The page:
Posted by & filed under video.

Joe and I started filming for a new video. Here’s a break down of one of the shots.

I have no idea when we will finish this. I still have the pesky, quibbling need to earn a living so projects like this happen in the gaps between obligatory nonsense like going to work.

Stupid work.

Posted by & filed under Uncategorized.

TomI may have been a little quieter than usual for the last three or four weeks. That’s cos I got married.

Can you say ‘aaaaaaaah’?

Yup, after 9 years my better half and I decided to tie the knot and make public what had long been a private commitment.

Here are the readings we had:

[Inspired by] Carl Sagan: 

“The size and age of the Cosmos are beyond ordinary human understanding. Lost somewhere between immensity and eternity is our tiny planetary home. And yet our species is young and curious and brave and shows much promise. In the last few millennia we have made the most astonishing and unexpected discoveries. They remind us that humans have evolved to wonder, that understanding is a joy, that knowledge is prerequisite to survival. Our little planet floats like a mote of dust in the morning sky. All that you see, all that we can see, exploded out of a star billions of years ago, and the particles slowly arranged themselves into living things, including all of us. We are made of star stuff. We are the mechanism by which the universe can comprehend itself.  The sum of all our evolution, our thinking and our accomplishments is love. A marriage makes two fractional lives a whole. It gives to two questioning natures a renewed reason for living. It brings a new gladness to the sunshine, a new fragrance to the flowers, a new beauty to the earth, and a new mystery to life.”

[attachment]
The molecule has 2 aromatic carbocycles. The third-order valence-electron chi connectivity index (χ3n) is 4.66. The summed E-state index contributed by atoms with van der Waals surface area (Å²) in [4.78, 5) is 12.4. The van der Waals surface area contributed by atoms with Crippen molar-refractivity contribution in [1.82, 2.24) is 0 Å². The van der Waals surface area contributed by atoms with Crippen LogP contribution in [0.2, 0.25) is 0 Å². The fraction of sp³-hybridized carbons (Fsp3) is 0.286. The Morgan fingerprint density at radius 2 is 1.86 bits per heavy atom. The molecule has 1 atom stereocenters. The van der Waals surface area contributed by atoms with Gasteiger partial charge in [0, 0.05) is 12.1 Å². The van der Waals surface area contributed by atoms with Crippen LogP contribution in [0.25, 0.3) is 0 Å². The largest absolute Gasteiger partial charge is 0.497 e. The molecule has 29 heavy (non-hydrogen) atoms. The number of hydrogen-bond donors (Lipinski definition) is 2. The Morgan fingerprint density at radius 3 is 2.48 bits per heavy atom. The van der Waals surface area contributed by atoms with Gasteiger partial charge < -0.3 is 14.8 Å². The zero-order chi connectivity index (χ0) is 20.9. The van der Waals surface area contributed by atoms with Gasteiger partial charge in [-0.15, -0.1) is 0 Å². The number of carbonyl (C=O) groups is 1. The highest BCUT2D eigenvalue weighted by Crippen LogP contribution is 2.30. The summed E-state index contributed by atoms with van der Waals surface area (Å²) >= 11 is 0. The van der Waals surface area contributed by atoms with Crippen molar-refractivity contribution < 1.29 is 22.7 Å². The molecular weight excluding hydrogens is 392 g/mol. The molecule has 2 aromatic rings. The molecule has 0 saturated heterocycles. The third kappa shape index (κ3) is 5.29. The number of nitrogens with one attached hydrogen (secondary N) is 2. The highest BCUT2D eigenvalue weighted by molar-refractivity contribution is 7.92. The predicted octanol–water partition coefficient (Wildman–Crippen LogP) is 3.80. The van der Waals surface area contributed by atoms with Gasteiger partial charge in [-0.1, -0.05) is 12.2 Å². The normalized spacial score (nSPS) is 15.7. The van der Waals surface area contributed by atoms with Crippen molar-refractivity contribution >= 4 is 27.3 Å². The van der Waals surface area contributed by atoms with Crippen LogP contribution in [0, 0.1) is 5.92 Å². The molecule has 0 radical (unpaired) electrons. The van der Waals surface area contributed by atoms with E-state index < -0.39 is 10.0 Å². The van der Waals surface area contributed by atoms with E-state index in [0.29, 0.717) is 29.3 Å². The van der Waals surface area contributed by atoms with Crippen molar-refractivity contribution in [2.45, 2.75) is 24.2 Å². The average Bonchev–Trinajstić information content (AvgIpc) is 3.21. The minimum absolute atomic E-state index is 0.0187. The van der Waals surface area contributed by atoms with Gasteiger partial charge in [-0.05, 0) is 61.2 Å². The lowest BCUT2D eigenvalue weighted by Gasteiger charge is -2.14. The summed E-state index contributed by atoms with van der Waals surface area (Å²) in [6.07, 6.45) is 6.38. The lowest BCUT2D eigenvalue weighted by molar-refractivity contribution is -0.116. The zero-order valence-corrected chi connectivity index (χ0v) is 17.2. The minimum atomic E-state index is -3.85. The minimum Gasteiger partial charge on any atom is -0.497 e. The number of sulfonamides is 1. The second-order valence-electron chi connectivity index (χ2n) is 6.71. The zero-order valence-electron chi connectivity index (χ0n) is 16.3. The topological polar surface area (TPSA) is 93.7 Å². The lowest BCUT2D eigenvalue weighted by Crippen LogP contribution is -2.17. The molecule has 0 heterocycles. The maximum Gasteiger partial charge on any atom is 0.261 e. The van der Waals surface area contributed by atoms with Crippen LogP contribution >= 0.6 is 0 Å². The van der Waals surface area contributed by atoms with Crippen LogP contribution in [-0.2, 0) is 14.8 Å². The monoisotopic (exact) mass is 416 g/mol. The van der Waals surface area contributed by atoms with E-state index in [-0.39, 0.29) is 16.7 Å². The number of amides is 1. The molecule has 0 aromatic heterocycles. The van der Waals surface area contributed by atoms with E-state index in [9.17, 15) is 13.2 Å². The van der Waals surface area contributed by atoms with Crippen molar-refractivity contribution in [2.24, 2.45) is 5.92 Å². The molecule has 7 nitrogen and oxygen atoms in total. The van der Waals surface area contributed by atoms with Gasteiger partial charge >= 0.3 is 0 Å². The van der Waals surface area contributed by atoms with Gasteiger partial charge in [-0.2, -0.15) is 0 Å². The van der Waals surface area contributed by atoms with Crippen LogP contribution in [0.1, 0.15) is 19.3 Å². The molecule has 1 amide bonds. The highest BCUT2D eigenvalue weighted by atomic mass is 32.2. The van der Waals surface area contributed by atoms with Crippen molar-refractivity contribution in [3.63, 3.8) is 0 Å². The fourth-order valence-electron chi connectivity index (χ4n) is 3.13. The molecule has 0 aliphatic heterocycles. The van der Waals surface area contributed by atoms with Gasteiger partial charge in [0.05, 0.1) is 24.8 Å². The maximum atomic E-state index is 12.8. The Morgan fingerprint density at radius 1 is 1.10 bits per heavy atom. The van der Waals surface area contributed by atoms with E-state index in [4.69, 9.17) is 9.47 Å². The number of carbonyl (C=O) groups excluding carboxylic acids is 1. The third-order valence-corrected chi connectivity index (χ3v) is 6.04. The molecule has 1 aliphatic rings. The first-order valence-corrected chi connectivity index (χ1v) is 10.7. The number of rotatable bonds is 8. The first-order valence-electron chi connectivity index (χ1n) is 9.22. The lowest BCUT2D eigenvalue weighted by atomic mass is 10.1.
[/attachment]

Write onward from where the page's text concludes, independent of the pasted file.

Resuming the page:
Scientific Romance by Tim Pratt [We cut some of this in the ceremony - I bet you can guess which bit - but here's the whole thing]:
If starship travel from our
Earth to some far
star and back again
at velocities approaching the speed
of light made you younger than me
due to the relativistic effects
of time dilation,
I’d show up on your doorstep hoping
you’d developed a thing for older men,
and I’d ask you to show me everything you
learned to pass the time
out there in the endless void
of night.

If we were the sole survivors
of a zombie apocalypse
and you were bitten and transformed
into a walking corpse
I wouldn’t even pick up my
assault shotgun,
I’d just let you take a bite
out of me, because I’d rather be
undead forever
with you
than alive alone
without you.

If I had a time machine, I’d go back
to the days of your youth
to see how you became the someone
I love so much today, and then
I’d return to the moment we first met
just so I could see my own face
when I saw your face
for the first time,
and okay,
I’d probably travel to the time
when we were a young couple
and try to get a three-way